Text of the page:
Unless legislation is put into place, we could end up walking around in clothes embedded with tiny chips full of personal data that can be read by anyone with the right equipment.
Brussels-based European Union consumer group BEUC has warned that unless Radio Frequency Identification (RFID) chip technology is controlled by European-wide legislation, we could quite literally end up wearing our personal shopping, travel and even bank details on our backs.
RFIDs are small chips able to contain unique data which can be communicated with reading devices through radio signals. In practical terms, RFIDs have traditionally been used to keep track of airborne luggage or shop stock.
More recently, they have been employed with London Transport’s ‘Oyster’ card, allowing users to quite literally ‘touch in’ and ‘touch out’ of Tube stations and buses.
However, some retailers are now looking at new ways of using them and exploiting their capabilities. And this is where things could take a vaguely sinister turn if left unchecked.
A report in yesterday’s IHT highlights how a chain of fashion stores in Germany is pioneering a scheme using clothes tagged with RFID chips. The scheme enables a set of personalised, matching accessories to be displayed on a screen inside the changing room whenever a customer takes in any RFID-tagged clothes to try on.
In this case, RFID technology is being used to drive additional sales, which despite the potential to be annoying isn’t in itself particularly alarming. The real problem, highlighted by the BEUC, is how and when such RFID chips will be switched off once the customer has made their choice, paid up and left the store.
Frightening data-mining possibilities
At present, the retail industry in the EU is pushing for a voluntary ‘opt-out’ scheme, whereby the customer is tasked with requesting that the chips be deactivated. The BEUC, however, is arguing for an ‘opt-in’ approach that will compel stores to deactivate the chips unless the customer specifically requests them to be left active.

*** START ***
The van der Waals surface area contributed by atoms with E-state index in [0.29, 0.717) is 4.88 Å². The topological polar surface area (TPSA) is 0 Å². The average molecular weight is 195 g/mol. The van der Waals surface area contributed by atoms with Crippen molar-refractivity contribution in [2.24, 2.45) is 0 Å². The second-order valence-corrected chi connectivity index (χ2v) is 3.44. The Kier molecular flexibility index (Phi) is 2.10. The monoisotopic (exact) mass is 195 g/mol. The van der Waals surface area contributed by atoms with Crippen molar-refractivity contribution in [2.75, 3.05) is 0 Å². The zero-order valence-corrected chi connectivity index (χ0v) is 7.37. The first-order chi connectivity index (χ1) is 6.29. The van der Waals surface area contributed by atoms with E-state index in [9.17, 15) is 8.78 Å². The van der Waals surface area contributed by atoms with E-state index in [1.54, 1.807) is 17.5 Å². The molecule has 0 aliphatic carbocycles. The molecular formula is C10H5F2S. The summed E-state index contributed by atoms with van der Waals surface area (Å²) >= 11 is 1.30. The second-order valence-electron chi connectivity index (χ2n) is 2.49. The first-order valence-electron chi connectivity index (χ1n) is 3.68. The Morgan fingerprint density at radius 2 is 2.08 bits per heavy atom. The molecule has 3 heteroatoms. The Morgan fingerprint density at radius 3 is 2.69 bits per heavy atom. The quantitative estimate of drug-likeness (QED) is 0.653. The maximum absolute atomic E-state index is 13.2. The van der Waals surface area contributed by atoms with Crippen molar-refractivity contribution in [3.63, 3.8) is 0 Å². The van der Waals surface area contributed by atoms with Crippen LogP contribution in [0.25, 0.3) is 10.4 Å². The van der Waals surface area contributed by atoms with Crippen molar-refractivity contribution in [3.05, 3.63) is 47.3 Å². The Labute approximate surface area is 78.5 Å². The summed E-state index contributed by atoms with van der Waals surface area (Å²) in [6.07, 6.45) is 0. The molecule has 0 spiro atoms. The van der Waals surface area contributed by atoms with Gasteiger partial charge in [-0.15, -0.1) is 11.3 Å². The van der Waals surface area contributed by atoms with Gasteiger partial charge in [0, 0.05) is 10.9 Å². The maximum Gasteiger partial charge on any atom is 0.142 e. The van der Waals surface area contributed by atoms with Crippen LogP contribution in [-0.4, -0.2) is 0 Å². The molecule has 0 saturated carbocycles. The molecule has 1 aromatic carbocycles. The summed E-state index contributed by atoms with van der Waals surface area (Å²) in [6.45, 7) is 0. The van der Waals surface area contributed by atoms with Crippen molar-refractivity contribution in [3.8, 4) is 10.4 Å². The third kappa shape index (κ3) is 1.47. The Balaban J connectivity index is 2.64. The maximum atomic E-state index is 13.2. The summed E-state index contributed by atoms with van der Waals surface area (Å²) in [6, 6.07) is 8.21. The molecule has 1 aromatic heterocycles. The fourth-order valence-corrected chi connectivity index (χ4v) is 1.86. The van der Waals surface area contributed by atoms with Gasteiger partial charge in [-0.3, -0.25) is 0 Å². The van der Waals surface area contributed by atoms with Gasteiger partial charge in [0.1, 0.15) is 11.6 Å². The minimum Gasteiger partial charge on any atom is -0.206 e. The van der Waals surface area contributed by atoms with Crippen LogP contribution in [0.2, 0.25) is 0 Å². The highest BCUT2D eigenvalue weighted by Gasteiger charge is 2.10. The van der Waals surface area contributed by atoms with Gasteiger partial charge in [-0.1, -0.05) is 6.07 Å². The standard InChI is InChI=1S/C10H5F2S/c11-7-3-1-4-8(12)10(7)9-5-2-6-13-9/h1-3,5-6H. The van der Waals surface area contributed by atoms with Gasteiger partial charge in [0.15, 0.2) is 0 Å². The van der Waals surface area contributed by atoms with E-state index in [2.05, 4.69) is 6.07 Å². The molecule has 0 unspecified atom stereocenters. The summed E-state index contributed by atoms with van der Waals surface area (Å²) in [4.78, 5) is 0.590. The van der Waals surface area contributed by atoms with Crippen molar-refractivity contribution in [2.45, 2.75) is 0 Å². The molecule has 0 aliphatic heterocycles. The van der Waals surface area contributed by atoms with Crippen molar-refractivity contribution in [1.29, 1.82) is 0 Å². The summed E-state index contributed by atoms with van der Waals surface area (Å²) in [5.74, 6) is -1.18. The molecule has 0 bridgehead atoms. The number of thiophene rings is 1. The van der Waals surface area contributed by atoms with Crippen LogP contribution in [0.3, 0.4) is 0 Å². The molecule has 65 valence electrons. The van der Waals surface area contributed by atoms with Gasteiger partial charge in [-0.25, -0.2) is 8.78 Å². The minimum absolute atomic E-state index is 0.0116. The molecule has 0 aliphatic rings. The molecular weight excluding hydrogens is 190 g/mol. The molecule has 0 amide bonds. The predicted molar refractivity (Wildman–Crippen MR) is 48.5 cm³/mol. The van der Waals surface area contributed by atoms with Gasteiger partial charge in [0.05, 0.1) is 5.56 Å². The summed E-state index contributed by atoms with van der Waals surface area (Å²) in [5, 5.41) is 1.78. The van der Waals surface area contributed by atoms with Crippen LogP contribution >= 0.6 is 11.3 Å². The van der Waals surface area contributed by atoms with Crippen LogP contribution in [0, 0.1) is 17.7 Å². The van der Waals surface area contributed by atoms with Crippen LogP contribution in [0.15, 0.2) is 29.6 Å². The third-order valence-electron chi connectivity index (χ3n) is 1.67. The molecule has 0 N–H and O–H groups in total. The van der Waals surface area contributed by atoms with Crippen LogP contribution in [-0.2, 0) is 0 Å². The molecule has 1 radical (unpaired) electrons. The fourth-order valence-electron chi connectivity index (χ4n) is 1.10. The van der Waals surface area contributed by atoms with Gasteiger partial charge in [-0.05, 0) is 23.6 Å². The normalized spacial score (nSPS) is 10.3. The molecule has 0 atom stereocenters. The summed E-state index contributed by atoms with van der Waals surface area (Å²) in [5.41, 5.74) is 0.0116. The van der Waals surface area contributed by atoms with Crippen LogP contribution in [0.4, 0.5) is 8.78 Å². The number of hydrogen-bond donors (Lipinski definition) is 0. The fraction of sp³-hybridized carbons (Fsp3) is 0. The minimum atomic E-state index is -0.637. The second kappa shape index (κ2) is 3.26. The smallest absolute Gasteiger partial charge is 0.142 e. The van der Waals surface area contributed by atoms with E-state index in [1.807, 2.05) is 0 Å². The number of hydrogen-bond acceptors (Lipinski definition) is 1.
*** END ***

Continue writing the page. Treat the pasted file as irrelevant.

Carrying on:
In the example of the German clothes retailer cited above, the RFID chips are big enough to be visible by the customer and removed. But in the future they could be sewn into seams where the customer wouldn’t notice them, remain active, and be possible to read with a suitable reading device.
And now for the scary bit. Since RFIDs can be linked with a credit card number at the point-of-sale, or with other personal data such as location and buying habits, the possibility of economic profiling by retail organisations or of personal data mining by criminals is very real.
As Emilie Berrau, a legal officer for the BEUC, explained to TechRadar, unless the development of RFID technology is subject to EU law early on, future repercussions could be massive. “At the moment RFID technology is not widely developed, but in five to ten years it could be widespread,” she said.
“As each chip functions as a unique identifier, can be linked with personal data and is able to be read by anyone with a suitable reading device, we firmly believe that there is potential for misuse and they should be deactivated at the point of sale.”
In addition to lobbying for an opt-in approach to the use of RFID technology in the retail sector, the BEUC is also calling for the introduction of measures that will guarantee against the storage of personal data on such chips in the first place.